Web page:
With redistribution of the resources of power we might better counter the consequences of schools that push out those students whose life experiences are not addressed by the curricula or texts used therein. Where will they learn to utilize modern technology so as not to become victims of the digital divide?

What about housing policies and real estate practices that contribute to slum formation masked as preserving the value of property by keeping out “undesirables” at the same time they perpetuate a “genteel” species of racism, sexism, et al. Or the disparities we find in health care that have more to do with where and how it is delivered? Then, too, there is a criminal justice system the quality of whose justice is a function of the client’s ability to pay. In short, what we appear to have here is less a democracy than it is an obstacle course and a scavenger hunt whose rules are not always articulated in advance or reserved only for the cognoscenti.

These and other aspects, organizations and institutions that influence our lives and that are animated by disingenuous assumptions about race coupled with prejudicial attitudes (recall, for example, the societal response to Michelle Obama’s comments about her new-found pride in America) raise questions about the continued possibility of being different without being deemed deviant simply because the opinions you express critique the conventional wisdom. Granted the values of materialism are one thing, and for some a good thing; but are they appropriate as a guiding force in the conduct of human affairs?

It is not that I am seeking excuses for aberrant behavior here that has us living in a fear-based culture sending all too many of us to the gun store in pursuit of the illusion of self-protection.

Rather, like the late Harold Cruse, I find myself asking more and more often whether we do understand and have the political will to do anything about the ineffectuality of preserving, protecting and defending without further examination certain beliefs and practices that no longer, if they ever did, describe the “America” in which we live.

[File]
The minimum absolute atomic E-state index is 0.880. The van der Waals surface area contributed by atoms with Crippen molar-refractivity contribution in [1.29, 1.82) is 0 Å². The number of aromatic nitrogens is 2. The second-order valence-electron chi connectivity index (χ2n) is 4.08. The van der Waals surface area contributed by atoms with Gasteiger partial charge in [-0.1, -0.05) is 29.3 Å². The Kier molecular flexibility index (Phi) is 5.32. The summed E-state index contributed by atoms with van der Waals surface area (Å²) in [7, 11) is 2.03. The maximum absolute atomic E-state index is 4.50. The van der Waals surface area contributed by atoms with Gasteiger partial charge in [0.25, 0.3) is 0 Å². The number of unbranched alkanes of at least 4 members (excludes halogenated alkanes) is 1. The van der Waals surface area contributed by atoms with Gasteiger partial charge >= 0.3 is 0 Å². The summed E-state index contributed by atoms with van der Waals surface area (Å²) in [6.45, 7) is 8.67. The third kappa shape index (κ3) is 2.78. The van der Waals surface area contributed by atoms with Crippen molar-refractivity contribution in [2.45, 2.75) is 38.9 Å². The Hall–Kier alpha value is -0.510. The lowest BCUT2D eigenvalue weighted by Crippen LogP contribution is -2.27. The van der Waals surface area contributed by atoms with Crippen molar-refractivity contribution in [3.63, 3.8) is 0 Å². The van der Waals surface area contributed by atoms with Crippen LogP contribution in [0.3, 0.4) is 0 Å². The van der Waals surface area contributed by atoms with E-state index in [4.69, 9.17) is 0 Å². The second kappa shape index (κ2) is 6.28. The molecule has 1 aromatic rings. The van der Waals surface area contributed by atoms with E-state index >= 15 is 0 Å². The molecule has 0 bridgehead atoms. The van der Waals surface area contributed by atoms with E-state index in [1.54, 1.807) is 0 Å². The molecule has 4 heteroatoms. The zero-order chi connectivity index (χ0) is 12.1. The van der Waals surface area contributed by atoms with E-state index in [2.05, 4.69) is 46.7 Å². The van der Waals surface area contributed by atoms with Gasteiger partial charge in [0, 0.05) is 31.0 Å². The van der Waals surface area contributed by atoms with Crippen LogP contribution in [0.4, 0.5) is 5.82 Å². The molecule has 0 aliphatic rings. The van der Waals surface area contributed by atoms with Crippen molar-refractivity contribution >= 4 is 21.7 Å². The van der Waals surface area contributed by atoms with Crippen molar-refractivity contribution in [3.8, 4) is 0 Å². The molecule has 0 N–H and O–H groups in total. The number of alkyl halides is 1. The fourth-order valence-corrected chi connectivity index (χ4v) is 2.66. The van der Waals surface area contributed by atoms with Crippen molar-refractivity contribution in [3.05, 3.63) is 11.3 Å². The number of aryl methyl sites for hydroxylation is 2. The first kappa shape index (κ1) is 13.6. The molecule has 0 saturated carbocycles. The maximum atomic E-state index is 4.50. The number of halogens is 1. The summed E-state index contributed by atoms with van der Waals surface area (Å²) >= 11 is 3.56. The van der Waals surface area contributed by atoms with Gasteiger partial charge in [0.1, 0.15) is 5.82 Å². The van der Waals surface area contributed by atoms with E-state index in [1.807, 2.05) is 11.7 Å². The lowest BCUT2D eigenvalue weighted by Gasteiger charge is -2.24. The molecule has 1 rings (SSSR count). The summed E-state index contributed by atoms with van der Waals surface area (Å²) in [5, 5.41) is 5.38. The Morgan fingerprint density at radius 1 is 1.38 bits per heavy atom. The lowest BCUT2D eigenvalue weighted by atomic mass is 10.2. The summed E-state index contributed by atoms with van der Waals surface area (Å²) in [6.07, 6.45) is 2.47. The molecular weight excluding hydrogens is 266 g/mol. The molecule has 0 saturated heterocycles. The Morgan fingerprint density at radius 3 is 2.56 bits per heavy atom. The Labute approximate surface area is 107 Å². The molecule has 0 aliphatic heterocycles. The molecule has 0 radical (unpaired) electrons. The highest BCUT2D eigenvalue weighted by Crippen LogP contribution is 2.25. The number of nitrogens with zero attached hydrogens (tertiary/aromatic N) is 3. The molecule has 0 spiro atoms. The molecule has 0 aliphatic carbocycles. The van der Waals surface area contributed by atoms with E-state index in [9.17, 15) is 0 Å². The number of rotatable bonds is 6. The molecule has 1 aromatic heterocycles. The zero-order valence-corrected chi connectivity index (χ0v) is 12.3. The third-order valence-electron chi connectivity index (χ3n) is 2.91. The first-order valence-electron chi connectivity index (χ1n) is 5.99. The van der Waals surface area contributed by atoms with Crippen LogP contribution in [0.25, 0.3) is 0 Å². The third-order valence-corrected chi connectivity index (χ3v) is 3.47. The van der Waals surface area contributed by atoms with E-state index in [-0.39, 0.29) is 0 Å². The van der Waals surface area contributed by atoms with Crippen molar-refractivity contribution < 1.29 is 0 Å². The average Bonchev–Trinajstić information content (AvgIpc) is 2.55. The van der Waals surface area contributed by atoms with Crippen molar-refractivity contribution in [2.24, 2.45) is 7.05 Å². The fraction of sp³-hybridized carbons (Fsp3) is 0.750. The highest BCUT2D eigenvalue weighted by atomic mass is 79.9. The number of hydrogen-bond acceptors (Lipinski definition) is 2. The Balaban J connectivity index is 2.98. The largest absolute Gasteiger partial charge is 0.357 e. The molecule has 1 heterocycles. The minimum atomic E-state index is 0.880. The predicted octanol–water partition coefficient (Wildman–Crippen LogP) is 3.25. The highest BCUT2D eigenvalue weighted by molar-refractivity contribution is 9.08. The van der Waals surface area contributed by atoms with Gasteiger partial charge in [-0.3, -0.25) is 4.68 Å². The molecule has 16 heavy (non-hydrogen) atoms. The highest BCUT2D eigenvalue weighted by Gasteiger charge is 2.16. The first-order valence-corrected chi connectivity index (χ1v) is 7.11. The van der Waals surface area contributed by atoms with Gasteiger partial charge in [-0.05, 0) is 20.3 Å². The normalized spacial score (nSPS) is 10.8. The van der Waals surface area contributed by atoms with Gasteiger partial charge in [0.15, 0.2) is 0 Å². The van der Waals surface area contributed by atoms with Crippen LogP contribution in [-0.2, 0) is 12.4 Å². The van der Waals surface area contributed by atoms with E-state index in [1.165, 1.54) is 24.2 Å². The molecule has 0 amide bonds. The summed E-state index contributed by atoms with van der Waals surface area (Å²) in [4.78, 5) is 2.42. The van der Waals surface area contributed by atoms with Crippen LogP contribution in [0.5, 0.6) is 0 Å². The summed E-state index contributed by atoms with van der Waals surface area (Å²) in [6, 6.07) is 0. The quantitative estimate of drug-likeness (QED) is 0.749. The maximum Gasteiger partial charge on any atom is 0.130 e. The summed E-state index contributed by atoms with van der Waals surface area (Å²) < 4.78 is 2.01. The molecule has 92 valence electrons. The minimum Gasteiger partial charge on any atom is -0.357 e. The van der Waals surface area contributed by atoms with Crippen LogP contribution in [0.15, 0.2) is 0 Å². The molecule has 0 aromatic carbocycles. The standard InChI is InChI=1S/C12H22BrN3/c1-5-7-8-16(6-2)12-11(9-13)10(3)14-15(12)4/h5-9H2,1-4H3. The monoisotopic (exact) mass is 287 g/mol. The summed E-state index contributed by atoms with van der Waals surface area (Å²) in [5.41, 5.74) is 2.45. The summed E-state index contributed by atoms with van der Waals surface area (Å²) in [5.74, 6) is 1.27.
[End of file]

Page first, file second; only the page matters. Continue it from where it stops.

This society, Cruse wrote in 1967, one that “idealizes the rights of the individual above everything else, is in reality, a nation dominated by the social power of groups, classes, in-groups and cliques — both ethnic and religious. The individual in America has few rights that are not backed up by the political, economic and social power of one group or another. Hence the individual Negro has, proportionately, very few rights indeed because his ethnic group (whether or not he actually identifies with it) has very little political, economic or social power (beyond moral grounds) to wield.”

This particular observation, and the condition and position (still moving from the periphery to the center as singlets, not as a people) of black people, as Malcolm spoke of in his writings and teachings at the Audubon Ballroom, make clear that integration, a term much discussed, invariably and inappropriately misused in a society still desegregating, might not ever come if the comments and activities of certain of our divines, politicians and public pundits are taken at face value. Yes, I have heard them describe themselves as entertainers. But what is funny about the use of pejorative stereotypes to score a following among those who do not want to accept that society is changing and that the way things used to be are ending?

Is this idea so difficult, as Max Planck said one time, that all of the supporters thereof will have to die off before there is a new day in Babylon?

In short, beyond symbolism, and its utilization as role model for oncoming generations, what difference has Obama’s presence in the White House really made in the character and conscience of the United States of America?

What do you think? Dr. William M. King is a professor of Afroamerican Studies in the Department of Ethnic Studies at the University of Colorado at Boulder.